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Ship of Gold in the Deep Blue Sea

Submitted by Spinoza » Wed 02-Jul-2014, 17:33

Subject Area: Systems Engineering

Keywords: Gary Kinder, gold, sonar, complex system

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Ship of Gold in the Deep Blue Sea is a true story about a shipwreck and a treasure hunt, but lying between the lines is the soul and essence of systems engineering. This book, by Gary Kinder, is required reading for anyone with a desire to bring together existing technologies to create a complex machine that does something hither-to thought impossible.

THE PLOT
In 1857, The SS Central America, a paddle wheel steamer en-route to New York from Panama, sank in the midst of a hurricane off the North Carolina coast with the loss of 428 lives. It was packed to the gunnels with 35,000 pounds of California gold; at today's prices a street value of at least 800 million dollars.

In 1985 Tommy Thompson, a mechanical engineering graduate from Ohio State University, set out to find the wreck and recover the gold. He was up against it from the start. He had no money, no experience of deep-ocean robotics, no engineering team and the wreck lay at a depth of 8000 feet, somewhere within a search box the size of the state of Rhode Island. The side-scan sonar technologies required for search were in their infancy; the technologies required for underwater recovery at that depth did not exist.

The story time-shifts between the slow death of the steamer in the merciless grip of a hurricane and the conduct of a high risk engineering project. The dramatic tension is maintained with anecdotes of battles with investors, sleazy competitors and the technology itself juxtaposed with unforgettable sub plots: Lines of men bailing for their lives, heroic rescue attempts by passing ships in the belly of a hurricane and men adrift in life boats or just floating in the ocean without food or water.

The recurrent idea and image of the work is the randomness, chance and plain luck that characterizes life in general and the systems engineering project in particular. The incident of the man-of-war hawk is an unforgettable example.

THE MAN-OF-WAR HAWK
As the SS Central America wallowed helpless and slowly sinking, not far away a Norwegian bark, the Ellen, bound for England with a cargo of mahogany logs rode the Gulf stream under reduced sail. She'd had her foremast ripped from the deck by the storm and was making water but was not in distress. Early in the evening a man-of-war hawk swooped from the sky and attacked the captain, Anders Johnsen, as he stood on deck by the helmsman. It made three passes straight at his face wings flailing seeking out his eyes with a beak eight inches long and lined with teeth like a hacksaw. On the last pass Johnsen grabbed it by the throat while the crew attempted to restrain its legs. It was a profoundly violent bird lunging at all who came near. Ultimately Johnsen ordered its head to be cut off and body thrown overboard. Sea captains were educated but superstitious men. Johnsen regarded the attack as an omen, an indication that he must change course to the east. And so the Ellen turned. Around 1.00 am the following morning with most of the crew asleep below, strange cries emerged from the sea, startling all awake. They were the agonizing shrieks of 100 voices. Johnsen's course change had set the Ellen to sail straight through the site of the sunken steamer and the cries were those of the survivors thrown into the water and floating on the high seas.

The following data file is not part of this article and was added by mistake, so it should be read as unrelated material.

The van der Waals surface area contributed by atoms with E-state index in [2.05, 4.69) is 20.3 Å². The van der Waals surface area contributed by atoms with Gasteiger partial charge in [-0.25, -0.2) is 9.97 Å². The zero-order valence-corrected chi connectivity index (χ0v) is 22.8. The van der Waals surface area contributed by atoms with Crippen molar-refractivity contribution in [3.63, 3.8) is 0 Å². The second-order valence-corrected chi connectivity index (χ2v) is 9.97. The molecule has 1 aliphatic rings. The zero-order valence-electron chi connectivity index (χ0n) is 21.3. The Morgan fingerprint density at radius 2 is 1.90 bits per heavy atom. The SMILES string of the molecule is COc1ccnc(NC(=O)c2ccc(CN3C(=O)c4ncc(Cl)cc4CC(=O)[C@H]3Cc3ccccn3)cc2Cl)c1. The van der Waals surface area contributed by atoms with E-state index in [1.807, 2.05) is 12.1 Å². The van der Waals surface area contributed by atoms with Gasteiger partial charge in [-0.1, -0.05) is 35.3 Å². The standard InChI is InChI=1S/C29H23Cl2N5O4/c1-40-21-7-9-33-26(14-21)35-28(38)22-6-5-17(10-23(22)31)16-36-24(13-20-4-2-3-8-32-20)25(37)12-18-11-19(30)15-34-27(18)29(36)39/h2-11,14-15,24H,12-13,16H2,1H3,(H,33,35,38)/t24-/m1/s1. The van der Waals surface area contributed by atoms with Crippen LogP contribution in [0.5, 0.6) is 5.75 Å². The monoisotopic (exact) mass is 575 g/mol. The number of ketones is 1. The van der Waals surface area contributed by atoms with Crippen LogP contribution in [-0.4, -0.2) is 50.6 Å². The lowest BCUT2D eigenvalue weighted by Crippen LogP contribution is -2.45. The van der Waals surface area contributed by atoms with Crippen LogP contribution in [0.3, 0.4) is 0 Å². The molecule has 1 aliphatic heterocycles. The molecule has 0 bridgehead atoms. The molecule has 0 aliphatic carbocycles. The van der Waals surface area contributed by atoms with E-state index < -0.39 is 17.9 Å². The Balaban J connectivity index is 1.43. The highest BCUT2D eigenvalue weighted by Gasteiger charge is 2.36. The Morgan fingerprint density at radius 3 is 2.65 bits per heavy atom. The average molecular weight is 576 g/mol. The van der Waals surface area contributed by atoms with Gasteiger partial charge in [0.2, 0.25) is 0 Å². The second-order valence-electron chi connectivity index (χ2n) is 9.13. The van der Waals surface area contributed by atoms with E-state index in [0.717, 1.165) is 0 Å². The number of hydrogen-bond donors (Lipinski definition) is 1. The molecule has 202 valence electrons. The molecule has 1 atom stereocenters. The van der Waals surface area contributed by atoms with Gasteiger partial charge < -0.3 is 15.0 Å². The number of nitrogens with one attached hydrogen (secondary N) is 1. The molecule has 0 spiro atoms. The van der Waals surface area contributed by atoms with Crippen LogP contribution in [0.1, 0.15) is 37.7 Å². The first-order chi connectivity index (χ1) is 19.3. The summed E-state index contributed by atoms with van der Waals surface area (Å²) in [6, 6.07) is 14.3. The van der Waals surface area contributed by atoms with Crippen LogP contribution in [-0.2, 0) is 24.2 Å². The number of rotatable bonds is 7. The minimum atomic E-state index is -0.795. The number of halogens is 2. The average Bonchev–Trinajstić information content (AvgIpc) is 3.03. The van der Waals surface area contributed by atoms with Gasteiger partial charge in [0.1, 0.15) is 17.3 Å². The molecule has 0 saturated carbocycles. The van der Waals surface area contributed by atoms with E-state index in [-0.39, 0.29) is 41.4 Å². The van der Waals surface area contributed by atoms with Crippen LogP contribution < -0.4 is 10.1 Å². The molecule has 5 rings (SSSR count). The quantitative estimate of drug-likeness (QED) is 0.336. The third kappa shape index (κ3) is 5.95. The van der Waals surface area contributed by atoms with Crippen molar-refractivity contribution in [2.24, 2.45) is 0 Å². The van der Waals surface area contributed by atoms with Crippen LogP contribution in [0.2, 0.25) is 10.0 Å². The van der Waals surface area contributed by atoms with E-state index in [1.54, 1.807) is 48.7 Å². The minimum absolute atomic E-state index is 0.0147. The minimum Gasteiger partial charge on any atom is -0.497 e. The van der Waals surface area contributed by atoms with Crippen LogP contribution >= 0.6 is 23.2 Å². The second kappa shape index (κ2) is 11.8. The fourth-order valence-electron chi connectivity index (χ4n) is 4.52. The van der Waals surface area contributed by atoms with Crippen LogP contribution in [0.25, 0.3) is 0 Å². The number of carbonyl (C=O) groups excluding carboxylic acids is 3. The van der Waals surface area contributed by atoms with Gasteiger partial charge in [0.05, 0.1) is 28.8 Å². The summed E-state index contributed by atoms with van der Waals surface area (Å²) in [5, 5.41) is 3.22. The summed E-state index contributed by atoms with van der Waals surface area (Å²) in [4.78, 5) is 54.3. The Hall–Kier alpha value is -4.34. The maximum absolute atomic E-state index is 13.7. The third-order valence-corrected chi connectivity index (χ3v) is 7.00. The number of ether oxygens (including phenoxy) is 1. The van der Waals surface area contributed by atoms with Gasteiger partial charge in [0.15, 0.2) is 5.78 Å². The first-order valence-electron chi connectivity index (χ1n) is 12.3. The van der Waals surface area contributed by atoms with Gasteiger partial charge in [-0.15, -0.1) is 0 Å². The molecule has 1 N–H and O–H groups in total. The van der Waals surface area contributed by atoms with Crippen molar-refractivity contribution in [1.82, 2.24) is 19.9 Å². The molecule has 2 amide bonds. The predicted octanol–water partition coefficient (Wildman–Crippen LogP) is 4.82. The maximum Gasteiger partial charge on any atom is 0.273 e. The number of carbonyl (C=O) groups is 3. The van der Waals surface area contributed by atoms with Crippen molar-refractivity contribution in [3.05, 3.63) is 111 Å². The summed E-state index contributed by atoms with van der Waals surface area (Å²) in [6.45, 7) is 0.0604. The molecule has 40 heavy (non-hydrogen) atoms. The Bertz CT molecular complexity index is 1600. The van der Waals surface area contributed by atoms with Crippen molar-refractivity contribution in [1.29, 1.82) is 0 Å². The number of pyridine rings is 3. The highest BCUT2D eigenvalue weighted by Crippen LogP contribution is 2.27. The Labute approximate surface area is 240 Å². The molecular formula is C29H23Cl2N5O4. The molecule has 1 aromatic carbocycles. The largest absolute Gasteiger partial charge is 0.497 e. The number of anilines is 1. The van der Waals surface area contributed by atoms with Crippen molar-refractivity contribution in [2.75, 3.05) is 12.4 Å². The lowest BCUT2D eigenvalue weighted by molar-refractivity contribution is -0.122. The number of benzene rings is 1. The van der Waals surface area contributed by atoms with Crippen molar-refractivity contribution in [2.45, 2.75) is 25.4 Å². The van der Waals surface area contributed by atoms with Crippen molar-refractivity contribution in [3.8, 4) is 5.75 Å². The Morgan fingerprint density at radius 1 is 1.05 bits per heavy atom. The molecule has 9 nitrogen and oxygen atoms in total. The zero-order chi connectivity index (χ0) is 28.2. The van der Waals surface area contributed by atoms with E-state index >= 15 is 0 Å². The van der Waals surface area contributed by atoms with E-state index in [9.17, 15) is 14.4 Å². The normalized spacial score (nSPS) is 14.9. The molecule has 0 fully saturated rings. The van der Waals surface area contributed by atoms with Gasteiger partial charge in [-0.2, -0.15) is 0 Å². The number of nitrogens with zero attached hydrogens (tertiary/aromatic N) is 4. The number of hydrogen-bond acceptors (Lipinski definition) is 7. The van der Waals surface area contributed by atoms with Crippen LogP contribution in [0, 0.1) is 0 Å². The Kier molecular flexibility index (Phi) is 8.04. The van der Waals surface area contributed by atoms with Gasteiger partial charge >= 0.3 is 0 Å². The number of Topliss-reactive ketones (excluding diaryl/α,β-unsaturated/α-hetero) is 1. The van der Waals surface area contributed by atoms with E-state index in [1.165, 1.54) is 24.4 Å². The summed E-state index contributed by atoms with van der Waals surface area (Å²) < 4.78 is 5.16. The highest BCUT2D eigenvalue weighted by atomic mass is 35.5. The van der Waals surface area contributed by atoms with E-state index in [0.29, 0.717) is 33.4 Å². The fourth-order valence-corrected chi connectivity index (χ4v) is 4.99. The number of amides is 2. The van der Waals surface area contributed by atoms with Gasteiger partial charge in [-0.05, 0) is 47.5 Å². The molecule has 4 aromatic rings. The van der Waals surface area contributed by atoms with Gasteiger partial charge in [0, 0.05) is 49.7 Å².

A COMPELLING TEACHING AID FOR SYSTEMS ENGINEERING
Systems engineering textbooks are seldom compelling reads. Management directives to study SE process and follow procedure are often met with yawns and complaints of big M methodology. There is an alternative approach: hook your team on the usefulness of systems engineering process through Tommy Thompson's fantastic treasure hunt - a textbook perfect case study of how to do systems engineering right, using the rich vocabulary of a real life story. Redolent with the aura of "arragh GOLD" they will read every word and find its fundamental principles hard to resist.
Tommy's search and recovery programme neatly marries the idea of entrepreneurship with systems engineering. Kinder's writing illustrates the notion - neatly wrapped around the emotional charge of tragedy at sea followed by discovery and redemption - that inventions are seldom completely new, but an inspired assembly of things that already exist, integrated in a novel way, and that the act of integration under controlled conditions is SE's core mission.
This book changed me. It's a compelling idea that: from a baseline of nothing, through creative divergent thinking, followed by selective convergent thinking, with the right people, technology and systems engineering processes you can achieve great things. If a rookie engineer like Tommy Thompson, armed with a miserable twelve million dollar budget, can find a 130 year old ship wreck, then, bar by bar, pick a billion dollars worth of gold off the seabed from a depth of 8000 feet with the nimble arm of an ROV, then anything is possible.


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